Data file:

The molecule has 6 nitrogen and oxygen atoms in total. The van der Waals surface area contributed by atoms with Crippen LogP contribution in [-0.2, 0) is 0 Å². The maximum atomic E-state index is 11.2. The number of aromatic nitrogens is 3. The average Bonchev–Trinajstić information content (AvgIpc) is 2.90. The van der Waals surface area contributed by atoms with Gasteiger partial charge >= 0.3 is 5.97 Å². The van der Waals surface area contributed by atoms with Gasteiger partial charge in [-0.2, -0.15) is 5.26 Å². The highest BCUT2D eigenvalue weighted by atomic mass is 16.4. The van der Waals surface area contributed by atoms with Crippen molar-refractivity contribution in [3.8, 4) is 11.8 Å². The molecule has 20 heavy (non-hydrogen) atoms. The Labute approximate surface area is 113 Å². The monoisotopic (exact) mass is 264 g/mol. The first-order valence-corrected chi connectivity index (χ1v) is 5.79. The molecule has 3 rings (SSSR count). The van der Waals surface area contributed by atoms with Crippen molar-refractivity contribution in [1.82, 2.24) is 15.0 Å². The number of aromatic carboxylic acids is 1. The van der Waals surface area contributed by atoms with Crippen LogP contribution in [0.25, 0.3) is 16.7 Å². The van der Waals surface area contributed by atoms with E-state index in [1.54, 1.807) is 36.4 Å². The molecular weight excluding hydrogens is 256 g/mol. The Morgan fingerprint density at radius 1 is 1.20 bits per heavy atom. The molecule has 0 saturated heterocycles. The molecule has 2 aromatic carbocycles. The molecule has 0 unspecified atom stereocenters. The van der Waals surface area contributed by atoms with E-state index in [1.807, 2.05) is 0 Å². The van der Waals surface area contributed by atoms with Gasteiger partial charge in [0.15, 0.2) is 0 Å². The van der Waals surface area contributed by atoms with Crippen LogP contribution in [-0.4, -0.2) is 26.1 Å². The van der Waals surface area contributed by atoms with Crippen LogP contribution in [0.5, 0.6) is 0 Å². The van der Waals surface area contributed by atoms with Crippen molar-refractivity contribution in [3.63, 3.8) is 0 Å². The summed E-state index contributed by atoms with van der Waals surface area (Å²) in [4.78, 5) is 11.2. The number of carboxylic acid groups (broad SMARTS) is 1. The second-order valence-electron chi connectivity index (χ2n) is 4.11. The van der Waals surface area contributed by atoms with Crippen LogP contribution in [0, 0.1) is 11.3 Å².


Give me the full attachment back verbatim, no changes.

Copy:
The molecule has 6 nitrogen and oxygen atoms in total. The van der Waals surface area contributed by atoms with Crippen LogP contribution in [-0.2, 0) is 0 Å². The maximum atomic E-state index is 11.2. The number of aromatic nitrogens is 3. The average Bonchev–Trinajstić information content (AvgIpc) is 2.90. The van der Waals surface area contributed by atoms with Gasteiger partial charge >= 0.3 is 5.97 Å². The van der Waals surface area contributed by atoms with Gasteiger partial charge in [-0.2, -0.15) is 5.26 Å². The highest BCUT2D eigenvalue weighted by atomic mass is 16.4. The van der Waals surface area contributed by atoms with Crippen molar-refractivity contribution in [3.8, 4) is 11.8 Å². The molecule has 20 heavy (non-hydrogen) atoms. The Labute approximate surface area is 113 Å². The monoisotopic (exact) mass is 264 g/mol. The first-order valence-corrected chi connectivity index (χ1v) is 5.79. The molecule has 3 rings (SSSR count). The van der Waals surface area contributed by atoms with Crippen molar-refractivity contribution in [1.82, 2.24) is 15.0 Å². The number of aromatic carboxylic acids is 1. The van der Waals surface area contributed by atoms with Crippen LogP contribution in [0.25, 0.3) is 16.7 Å². The van der Waals surface area contributed by atoms with E-state index in [1.54, 1.807) is 36.4 Å². The molecular weight excluding hydrogens is 256 g/mol. The Morgan fingerprint density at radius 1 is 1.20 bits per heavy atom. The molecule has 0 saturated heterocycles. The molecule has 2 aromatic carbocycles. The molecule has 0 unspecified atom stereocenters. The van der Waals surface area contributed by atoms with E-state index in [1.807, 2.05) is 0 Å². The van der Waals surface area contributed by atoms with Gasteiger partial charge in [0.15, 0.2) is 0 Å². The van der Waals surface area contributed by atoms with Crippen LogP contribution in [-0.4, -0.2) is 26.1 Å². The van der Waals surface area contributed by atoms with Crippen LogP contribution in [0.5, 0.6) is 0 Å². The van der Waals surface area contributed by atoms with Crippen molar-refractivity contribution in [3.63, 3.8) is 0 Å². The summed E-state index contributed by atoms with van der Waals surface area (Å²) in [4.78, 5) is 11.2. The number of carboxylic acid groups (broad SMARTS) is 1. The second-order valence-electron chi connectivity index (χ2n) is 4.11. The van der Waals surface area contributed by atoms with Crippen LogP contribution in [0, 0.1) is 11.3 Å².